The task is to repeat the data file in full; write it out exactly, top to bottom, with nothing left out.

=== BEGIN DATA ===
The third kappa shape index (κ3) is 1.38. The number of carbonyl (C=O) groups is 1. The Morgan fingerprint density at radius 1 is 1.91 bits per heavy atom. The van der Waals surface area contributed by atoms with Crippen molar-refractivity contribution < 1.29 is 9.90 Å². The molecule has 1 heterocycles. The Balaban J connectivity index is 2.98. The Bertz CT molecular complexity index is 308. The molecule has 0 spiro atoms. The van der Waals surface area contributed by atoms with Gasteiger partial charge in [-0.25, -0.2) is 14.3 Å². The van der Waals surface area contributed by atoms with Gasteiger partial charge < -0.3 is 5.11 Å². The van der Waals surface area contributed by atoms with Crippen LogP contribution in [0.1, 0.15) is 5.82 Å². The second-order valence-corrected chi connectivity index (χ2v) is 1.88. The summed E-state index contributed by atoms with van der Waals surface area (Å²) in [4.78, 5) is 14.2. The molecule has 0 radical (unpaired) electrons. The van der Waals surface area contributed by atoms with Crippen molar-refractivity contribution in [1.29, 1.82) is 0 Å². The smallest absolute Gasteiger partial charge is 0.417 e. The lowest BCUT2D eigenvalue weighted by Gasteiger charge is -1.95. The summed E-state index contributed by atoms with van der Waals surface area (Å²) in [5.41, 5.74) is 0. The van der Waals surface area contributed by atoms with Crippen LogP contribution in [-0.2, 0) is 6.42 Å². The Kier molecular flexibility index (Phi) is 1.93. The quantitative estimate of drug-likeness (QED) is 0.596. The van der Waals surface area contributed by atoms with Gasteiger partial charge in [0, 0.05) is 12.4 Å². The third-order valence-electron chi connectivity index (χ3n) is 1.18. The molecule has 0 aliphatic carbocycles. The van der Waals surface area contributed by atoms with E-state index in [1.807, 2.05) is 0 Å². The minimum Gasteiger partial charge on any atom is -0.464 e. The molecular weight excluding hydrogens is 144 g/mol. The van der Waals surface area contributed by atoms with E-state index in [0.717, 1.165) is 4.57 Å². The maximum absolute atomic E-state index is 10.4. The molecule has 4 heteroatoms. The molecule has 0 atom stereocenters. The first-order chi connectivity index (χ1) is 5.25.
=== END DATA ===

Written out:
The third kappa shape index (κ3) is 1.38. The number of carbonyl (C=O) groups is 1. The Morgan fingerprint density at radius 1 is 1.91 bits per heavy atom. The van der Waals surface area contributed by atoms with Crippen molar-refractivity contribution < 1.29 is 9.90 Å². The molecule has 1 heterocycles. The Balaban J connectivity index is 2.98. The Bertz CT molecular complexity index is 308. The molecule has 0 spiro atoms. The van der Waals surface area contributed by atoms with Gasteiger partial charge in [-0.25, -0.2) is 14.3 Å². The van der Waals surface area contributed by atoms with Gasteiger partial charge < -0.3 is 5.11 Å². The van der Waals surface area contributed by atoms with Crippen LogP contribution in [0.1, 0.15) is 5.82 Å². The second-order valence-corrected chi connectivity index (χ2v) is 1.88. The summed E-state index contributed by atoms with van der Waals surface area (Å²) in [4.78, 5) is 14.2. The molecule has 0 radical (unpaired) electrons. The van der Waals surface area contributed by atoms with Crippen molar-refractivity contribution in [1.29, 1.82) is 0 Å². The smallest absolute Gasteiger partial charge is 0.417 e. The lowest BCUT2D eigenvalue weighted by Gasteiger charge is -1.95. The summed E-state index contributed by atoms with van der Waals surface area (Å²) in [5.41, 5.74) is 0. The van der Waals surface area contributed by atoms with Crippen LogP contribution in [-0.2, 0) is 6.42 Å². The Kier molecular flexibility index (Phi) is 1.93. The quantitative estimate of drug-likeness (QED) is 0.596. The van der Waals surface area contributed by atoms with Gasteiger partial charge in [0, 0.05) is 12.4 Å². The third-order valence-electron chi connectivity index (χ3n) is 1.18. The molecule has 0 aliphatic carbocycles. The van der Waals surface area contributed by atoms with E-state index in [1.807, 2.05) is 0 Å². The minimum Gasteiger partial charge on any atom is -0.464 e. The molecular weight excluding hydrogens is 144 g/mol. The van der Waals surface area contributed by atoms with E-state index in [0.717, 1.165) is 4.57 Å². The maximum absolute atomic E-state index is 10.4. The molecule has 4 heteroatoms. The molecule has 0 atom stereocenters. The first-order chi connectivity index (χ1) is 5.25.